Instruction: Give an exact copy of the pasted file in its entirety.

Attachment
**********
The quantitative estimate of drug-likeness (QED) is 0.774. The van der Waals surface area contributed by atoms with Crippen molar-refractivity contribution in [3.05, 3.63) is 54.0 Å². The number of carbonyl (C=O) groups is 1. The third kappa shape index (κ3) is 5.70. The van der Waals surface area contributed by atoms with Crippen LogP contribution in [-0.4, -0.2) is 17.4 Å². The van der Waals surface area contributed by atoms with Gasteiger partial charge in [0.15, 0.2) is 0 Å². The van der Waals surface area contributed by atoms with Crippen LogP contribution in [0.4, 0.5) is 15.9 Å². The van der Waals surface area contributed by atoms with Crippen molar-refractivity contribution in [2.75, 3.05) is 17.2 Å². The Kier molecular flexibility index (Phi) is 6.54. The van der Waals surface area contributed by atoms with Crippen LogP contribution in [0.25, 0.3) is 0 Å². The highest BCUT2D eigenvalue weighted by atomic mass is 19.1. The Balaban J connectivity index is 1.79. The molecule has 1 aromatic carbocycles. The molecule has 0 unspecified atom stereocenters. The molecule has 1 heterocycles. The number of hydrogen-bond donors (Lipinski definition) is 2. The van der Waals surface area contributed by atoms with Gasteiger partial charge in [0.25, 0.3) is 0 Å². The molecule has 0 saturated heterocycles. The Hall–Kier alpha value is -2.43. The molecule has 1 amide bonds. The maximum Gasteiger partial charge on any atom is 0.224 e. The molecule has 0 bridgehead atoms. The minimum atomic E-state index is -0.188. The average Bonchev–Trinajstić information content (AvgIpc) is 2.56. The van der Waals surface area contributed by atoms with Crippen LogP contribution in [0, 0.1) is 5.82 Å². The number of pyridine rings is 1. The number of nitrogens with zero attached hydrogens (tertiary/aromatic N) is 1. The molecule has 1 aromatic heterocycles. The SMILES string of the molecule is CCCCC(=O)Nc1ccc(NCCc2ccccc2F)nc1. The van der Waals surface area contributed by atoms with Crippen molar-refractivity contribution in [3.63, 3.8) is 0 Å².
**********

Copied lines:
The quantitative estimate of drug-likeness (QED) is 0.774. The van der Waals surface area contributed by atoms with Crippen molar-refractivity contribution in [3.05, 3.63) is 54.0 Å². The number of carbonyl (C=O) groups is 1. The third kappa shape index (κ3) is 5.70. The van der Waals surface area contributed by atoms with Crippen LogP contribution in [-0.4, -0.2) is 17.4 Å². The van der Waals surface area contributed by atoms with Gasteiger partial charge in [0.15, 0.2) is 0 Å². The van der Waals surface area contributed by atoms with Crippen LogP contribution in [0.4, 0.5) is 15.9 Å². The van der Waals surface area contributed by atoms with Crippen molar-refractivity contribution in [2.75, 3.05) is 17.2 Å². The Kier molecular flexibility index (Phi) is 6.54. The van der Waals surface area contributed by atoms with Crippen LogP contribution in [0.25, 0.3) is 0 Å². The highest BCUT2D eigenvalue weighted by atomic mass is 19.1. The Balaban J connectivity index is 1.79. The molecule has 1 aromatic carbocycles. The molecule has 0 unspecified atom stereocenters. The molecule has 1 heterocycles. The number of hydrogen-bond donors (Lipinski definition) is 2. The van der Waals surface area contributed by atoms with Gasteiger partial charge in [0.25, 0.3) is 0 Å². The molecule has 0 saturated heterocycles. The Hall–Kier alpha value is -2.43. The molecule has 1 amide bonds. The maximum Gasteiger partial charge on any atom is 0.224 e. The molecule has 0 bridgehead atoms. The minimum atomic E-state index is -0.188. The average Bonchev–Trinajstić information content (AvgIpc) is 2.56. The van der Waals surface area contributed by atoms with Crippen LogP contribution in [0, 0.1) is 5.82 Å². The number of pyridine rings is 1. The number of nitrogens with zero attached hydrogens (tertiary/aromatic N) is 1. The molecule has 1 aromatic heterocycles. The SMILES string of the molecule is CCCCC(=O)Nc1ccc(NCCc2ccccc2F)nc1. The van der Waals surface area contributed by atoms with Crippen molar-refractivity contribution in [3.63, 3.8) is 0 Å².